Care firm says HMRC has been ‘very unfair’

From left, Paula and Daniel Stacey, Kayleigh Joy and Ben Chudley from Nightingales Golden Care celebrating getting an award earlier this year
From left, Paula and Daniel Stacey, Kayleigh Joy and Ben Chudley from Nightingales Golden Care celebrating getting an award earlier this year

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AN award-winning care home company says it has been unfairly treated by HMRC.

Nightingales Golden Care was listed among 222 other firms across the country that had failed to pay at least the minimum wage to all its staff.

The company, based in 1000 Lakeside in Portsmouth, failed to pay a total of £111.98 to one of the workers.

But the company says that the reason it is on the list is because of a dispute over a timesheet dating back three years.

Registered manager Ben Chudley says it is due to a human error. He said: ‘I’m quite annoyed by it.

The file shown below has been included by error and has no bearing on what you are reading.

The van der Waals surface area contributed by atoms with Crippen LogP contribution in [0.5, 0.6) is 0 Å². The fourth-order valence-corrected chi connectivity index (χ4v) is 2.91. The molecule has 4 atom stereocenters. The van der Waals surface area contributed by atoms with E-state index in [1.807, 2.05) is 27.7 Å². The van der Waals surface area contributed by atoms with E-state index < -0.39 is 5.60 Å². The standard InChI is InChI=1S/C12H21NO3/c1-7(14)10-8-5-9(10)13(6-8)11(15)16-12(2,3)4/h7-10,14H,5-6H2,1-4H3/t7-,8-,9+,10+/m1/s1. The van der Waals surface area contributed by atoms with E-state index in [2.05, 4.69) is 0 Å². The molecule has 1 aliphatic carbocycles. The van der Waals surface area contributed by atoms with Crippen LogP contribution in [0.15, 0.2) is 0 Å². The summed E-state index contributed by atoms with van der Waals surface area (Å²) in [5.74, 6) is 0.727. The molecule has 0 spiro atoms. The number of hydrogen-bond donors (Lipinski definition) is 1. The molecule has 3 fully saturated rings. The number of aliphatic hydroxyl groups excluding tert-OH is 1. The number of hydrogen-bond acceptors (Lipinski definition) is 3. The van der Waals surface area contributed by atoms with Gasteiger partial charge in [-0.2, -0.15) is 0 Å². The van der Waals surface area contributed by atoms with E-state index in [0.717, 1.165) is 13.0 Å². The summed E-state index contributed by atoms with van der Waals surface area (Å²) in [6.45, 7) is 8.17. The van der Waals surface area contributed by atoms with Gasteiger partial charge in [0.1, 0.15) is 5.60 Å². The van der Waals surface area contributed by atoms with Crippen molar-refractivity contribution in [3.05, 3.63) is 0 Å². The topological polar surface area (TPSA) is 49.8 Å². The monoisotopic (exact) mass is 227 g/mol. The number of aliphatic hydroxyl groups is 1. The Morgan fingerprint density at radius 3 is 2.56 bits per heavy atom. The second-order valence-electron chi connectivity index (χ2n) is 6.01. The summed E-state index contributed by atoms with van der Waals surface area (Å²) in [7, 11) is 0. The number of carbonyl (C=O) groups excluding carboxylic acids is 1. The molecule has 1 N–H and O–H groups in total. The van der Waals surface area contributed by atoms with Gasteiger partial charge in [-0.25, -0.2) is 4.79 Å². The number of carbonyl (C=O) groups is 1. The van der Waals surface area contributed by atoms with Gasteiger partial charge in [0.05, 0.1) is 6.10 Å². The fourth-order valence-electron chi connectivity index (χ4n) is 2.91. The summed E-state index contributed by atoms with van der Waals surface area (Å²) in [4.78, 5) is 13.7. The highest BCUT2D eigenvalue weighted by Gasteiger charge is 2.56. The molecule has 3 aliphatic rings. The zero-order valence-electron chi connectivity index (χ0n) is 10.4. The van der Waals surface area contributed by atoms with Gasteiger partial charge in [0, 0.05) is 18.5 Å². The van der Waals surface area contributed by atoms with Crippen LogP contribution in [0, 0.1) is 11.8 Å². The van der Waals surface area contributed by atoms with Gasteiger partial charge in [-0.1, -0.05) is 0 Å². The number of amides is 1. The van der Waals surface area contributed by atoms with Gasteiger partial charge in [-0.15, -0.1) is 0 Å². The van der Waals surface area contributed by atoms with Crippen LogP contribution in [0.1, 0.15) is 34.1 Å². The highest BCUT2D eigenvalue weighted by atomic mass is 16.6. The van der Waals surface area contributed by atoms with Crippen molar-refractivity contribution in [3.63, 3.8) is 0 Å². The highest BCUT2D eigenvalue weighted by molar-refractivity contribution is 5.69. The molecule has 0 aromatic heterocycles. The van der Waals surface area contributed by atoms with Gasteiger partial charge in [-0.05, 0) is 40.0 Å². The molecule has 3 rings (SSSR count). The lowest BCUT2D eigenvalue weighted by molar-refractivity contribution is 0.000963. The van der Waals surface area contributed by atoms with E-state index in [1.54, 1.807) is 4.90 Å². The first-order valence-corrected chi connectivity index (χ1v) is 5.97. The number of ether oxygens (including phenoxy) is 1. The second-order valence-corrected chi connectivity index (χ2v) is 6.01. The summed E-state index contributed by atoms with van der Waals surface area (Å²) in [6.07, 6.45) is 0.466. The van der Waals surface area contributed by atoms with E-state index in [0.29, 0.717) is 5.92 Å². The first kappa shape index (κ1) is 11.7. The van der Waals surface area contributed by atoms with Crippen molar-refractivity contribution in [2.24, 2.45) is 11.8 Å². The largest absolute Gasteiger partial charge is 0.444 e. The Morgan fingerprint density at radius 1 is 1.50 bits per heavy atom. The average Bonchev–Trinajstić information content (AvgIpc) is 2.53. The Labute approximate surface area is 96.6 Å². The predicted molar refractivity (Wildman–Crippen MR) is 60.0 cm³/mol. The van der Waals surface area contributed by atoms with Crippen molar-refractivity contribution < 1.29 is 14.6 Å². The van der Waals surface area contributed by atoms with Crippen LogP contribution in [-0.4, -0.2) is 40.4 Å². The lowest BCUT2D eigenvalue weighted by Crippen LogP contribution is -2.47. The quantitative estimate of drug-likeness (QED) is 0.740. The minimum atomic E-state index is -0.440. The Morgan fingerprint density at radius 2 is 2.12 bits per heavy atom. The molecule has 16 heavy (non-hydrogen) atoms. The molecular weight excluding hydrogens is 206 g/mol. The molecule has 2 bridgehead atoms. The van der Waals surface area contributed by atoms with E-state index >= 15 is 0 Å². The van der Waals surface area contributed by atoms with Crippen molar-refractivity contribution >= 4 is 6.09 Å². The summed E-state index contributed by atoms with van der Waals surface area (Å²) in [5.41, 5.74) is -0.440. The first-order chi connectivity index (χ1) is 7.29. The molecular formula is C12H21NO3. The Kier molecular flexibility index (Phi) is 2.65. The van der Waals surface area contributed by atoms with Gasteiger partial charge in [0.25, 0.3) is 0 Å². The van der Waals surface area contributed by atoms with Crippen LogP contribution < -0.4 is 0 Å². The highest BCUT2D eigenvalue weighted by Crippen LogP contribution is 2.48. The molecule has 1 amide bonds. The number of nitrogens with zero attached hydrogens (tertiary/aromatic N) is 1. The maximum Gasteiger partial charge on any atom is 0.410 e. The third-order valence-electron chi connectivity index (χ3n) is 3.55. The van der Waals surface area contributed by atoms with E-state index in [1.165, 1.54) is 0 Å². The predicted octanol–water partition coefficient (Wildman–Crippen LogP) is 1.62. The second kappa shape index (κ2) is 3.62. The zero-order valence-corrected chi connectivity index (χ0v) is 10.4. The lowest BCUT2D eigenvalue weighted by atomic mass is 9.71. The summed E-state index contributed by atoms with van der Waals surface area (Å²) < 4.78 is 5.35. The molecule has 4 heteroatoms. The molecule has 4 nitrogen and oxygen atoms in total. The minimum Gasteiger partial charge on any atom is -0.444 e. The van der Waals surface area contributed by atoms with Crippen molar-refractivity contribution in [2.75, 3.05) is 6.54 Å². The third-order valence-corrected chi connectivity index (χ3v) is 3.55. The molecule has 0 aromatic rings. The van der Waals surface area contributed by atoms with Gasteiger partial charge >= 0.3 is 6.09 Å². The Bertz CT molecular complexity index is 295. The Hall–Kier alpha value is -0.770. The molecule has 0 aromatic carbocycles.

‘We used to use timesheets to log hours, and it turned out that a staff member had incorrectly written down their hours.

‘We paid them the amount we thought we owed them but HMRC became involved in the incident.

‘As soon as we found out about it we paid the staff member everything we owed them and assumed that was the end of the problem.’

The company received a letter from HMRC six weeks ago, saying that they would be included in the list.

Ben said: ‘The letter came out of the blue. This happened three years ago and had been resolved instantly.

‘We have appealed the decision twice, but to no avail.

‘We haven’t done anything underhand, and have always done things by the book.

‘It feels as though HMRC are just trying to strangle local businesses like us, in particular with the way they have reformed how the fines work.’

Across the country, employers have been hit with fines for their failures to pay their staff minimum wage – with the fines totalling £1.9m.

Business minister Margot James said: ‘Common errors made by employers in this round included deducting money from pay packets to pay for uniforms, failure to account for overtime hours, and wrongly paying apprentice rates to workers.’

The government has fined 1,200 employers around £4m throughout the country – and forced them to pay out £6m to staff – since 2013.